That path isn’t easy, though, as most official alumni associations are either left-leaning or glorified university PR agencies. Even so, independent alumni groups are now forming, such as the Jefferson Council for the University of Virginia and similar groups for George Washington University and the University of Texas at Austin.

While some alumni are locked out of institutional power, they have financial power in their donations. If concerned alumni pull donations, explain why, and demand changes, then university policy might change. Strong arguments about the importance of giving students a rigorous education and faculty academic freedom protections sometimes don’t hold water like a financial loss and negative media attention.

University governance reform

If the university has gone off the rails, then maybe the institution’s board can fix it. Hence, the desire of some conservatives to take control of a board of trustees or governors to renew the fading academy. 

Usually appointed by the governor or state legislature, boards of trustees in theory serve as watchdogs over university leadership. Yet, in practice, they usually serve as a rubber-stamp for whatever administrators want to do. 

Rubber-stamping is also, as conservatives have found out, difficult to stop.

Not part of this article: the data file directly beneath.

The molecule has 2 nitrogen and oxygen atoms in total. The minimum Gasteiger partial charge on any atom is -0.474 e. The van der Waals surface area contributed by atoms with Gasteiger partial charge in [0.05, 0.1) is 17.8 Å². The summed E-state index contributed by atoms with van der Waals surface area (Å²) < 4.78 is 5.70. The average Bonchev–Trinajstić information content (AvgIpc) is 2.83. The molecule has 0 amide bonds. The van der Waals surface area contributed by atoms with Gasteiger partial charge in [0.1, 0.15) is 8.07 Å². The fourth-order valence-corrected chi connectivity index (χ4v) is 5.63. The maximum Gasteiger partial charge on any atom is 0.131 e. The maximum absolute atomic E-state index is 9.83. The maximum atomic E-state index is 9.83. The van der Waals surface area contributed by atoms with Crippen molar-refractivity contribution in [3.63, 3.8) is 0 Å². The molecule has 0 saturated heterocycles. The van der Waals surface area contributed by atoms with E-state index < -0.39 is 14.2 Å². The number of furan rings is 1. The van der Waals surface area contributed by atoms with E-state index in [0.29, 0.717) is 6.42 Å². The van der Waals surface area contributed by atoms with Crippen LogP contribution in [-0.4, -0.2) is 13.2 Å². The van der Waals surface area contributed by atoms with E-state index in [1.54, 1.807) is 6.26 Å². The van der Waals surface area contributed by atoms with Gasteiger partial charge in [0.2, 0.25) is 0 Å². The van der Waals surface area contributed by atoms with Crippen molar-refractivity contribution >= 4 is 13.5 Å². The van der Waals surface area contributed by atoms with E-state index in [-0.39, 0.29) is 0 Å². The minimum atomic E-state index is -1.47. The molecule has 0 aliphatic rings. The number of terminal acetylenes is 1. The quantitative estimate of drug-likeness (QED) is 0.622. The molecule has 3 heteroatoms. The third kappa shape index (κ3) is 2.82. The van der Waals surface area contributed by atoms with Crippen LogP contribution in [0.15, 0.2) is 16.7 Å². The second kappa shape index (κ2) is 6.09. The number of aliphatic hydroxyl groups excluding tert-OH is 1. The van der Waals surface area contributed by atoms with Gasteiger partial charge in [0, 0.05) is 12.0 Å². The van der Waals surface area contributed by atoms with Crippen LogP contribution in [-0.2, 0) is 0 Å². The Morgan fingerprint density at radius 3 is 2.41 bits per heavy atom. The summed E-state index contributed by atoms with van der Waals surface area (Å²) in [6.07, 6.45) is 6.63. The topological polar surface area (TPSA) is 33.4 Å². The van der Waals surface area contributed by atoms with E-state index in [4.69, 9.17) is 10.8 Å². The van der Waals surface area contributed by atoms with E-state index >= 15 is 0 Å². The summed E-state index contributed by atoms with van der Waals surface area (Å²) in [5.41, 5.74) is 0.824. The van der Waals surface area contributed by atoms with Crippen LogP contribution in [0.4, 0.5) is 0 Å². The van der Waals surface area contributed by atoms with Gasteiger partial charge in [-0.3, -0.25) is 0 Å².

Take the University of North Carolina system as a case study. Despite the vitriol and doomsaying in recent years about Republicans choosing more appointees for the board of governors, UNC has not seen a radical conservative shift, nor has its state funding been reduced. 

Instead, appointees have been relatively moderate, more interested in their seat for its political capital than in making the state’s colleges better, and quickly back down when any controversy arises. The changes desired by progressives have been merely delayed, not defeated. Perhaps in other states, this pattern will be broken. 

Until then, conservatives may get a sympathetic ear from governing boards on free speech issues, but they have not done much to lower tuition, stop administrators from molding students in their own image, or pump the brakes on the athletics and edifice arms race.

Use the state legislature

So, if governing boards are feckless, why not turn to state legislatures to fix the academy? 

In recent years, dozens of states have passed free speech bills to ensure the First Amendment is not curbed on campus. State legislatures have also passed laws so athletes can profit from their name, image, and likeness, something the NCAA strongly opposed until it was forced to accept the change. More controversially, a number of states have proposed or passed bans on compelling students to embrace “harmful divisive concepts,” understood as targeting critical race theory.